Pet owners are spending more on pet products, but shipping difficulties that started with the pandemic may endure into 2022.
Officials with the American Pet Products Association and the Pet Industry Distributors Association jointly reported March 24 that Americans spent more on pets and pet products in 2020 than they did in 2019, including a 7.2% rise in spending on veterinary care and veterinary product sales, to about $31 billion. The report also indicated people spent about 9.7% more on pet food and treats, coming in at $42 billion, and 15.1% more on a combined category of pet supplies, over-the-counter drugs, and live animals, which totaled $22.1 billion.
While $8.1 billion was spent on other services such as grooming, dog walking, and boarding, according to the APPA, this was a 21.4% decline from the previous year. As quarantines are lifted and consumers venture out, the use of these services is expected to rise, the APPA projects. In all, sales of pet products and services in the United States reached $103.6 billion in 2020, the highest level in industry history.
From a retail perspective, every channel showed an increase, especially e-commerce, which is consistent with the following consumer shopping trends overall:
- Total retail sales increased by 6.7% from 2019 to 2020.
- Forty-seven percent of pet owners reported they increased the number of times they purchased online.
- Pet specialty and independent retailers experienced solid growth.
- Thirty percent of pet owners spent more on pets and pet supplies, with only 10% saying they spent less.
But pet product companies and distributors also noted that shortages in ground transportation equipment and space on container ships, along with delays from jammed ports on the West Coast, caused ongoing transportation difficulties. Companies also reported having higher shipping costs, according to the report.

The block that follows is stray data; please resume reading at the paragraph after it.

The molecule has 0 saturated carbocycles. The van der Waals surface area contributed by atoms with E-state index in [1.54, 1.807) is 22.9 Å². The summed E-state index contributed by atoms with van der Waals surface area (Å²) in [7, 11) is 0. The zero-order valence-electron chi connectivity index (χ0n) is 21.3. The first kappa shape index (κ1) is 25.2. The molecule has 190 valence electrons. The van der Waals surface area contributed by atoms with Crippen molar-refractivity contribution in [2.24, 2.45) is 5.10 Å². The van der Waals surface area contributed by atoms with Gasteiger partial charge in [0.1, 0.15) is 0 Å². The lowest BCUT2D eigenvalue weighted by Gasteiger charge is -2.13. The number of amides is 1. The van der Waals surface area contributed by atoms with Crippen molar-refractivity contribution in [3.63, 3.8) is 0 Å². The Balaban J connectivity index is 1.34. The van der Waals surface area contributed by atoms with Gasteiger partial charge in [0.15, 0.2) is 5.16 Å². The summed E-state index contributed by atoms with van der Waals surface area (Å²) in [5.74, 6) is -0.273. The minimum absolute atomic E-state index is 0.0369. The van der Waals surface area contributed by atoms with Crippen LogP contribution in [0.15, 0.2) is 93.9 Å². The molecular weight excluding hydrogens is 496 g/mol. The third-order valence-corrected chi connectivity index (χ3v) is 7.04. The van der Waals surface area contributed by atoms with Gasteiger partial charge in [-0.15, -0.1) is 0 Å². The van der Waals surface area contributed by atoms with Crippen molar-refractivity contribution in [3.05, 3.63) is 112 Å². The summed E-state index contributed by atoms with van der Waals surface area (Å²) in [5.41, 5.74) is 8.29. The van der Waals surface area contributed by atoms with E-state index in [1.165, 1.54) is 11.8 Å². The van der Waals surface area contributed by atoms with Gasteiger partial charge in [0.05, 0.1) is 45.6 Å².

Steve King, CEO of the APPA, said the rising consumer spending is directly related to an increase in pet ownership during the pandemic, and so is the forecast for ongoing growth.
“We’ll continue to see increases in demand that exceed historical averages,” he said.
The delays in pet products result from a mix of factors, King said. People who would have spent money on travel, concerts, and other entertainment turned to shopping, he said, and manufacturers and shipping companies are seeing global increases in demand.
Importers of products from China and other countries in Southeast Asia are dealing with traffic jams of container ships at ports and, once the products are on shore, shortages of shipping containers and truck chassis, King said. Domestic manufacturers are dealing with a labor shortage, and King said he has heard of shortages of certain components such as pork meal and corrugated cardboard. He urges patience among retailers.
Authorities for the Port of Los Angeles reported the first quarter of 2021 was the port’s busiest in its 114-year history, and authorities from the Port of Long Beach reported the quarter was its second busiest on record. Authorities from both California ports, the two historically busiest in the country, reported March was their busiest month on record.
An announcement from the Port of Los Angeles indicates cargo volume also doubled in March from one year earlier, when global trade slowed early in the COVID-19 pandemic.
The Los Angeles port’s executive director, Gene Seroka, said in an announcement that, as Americans get vaccinated and businesses reopen, “consumers continue to purchase goods at a dizzying pace.”
Demand for pet food rose and remained higher during the pandemic, a Hill’s Pet Nutrition official confirmed in a statement provided to JAVMA News. The company says it’s working to replenish any products when supplies become low or run out, and the statement encourages pet owners to talk with veterinarians about alternatives if they have trouble locating certain pet foods.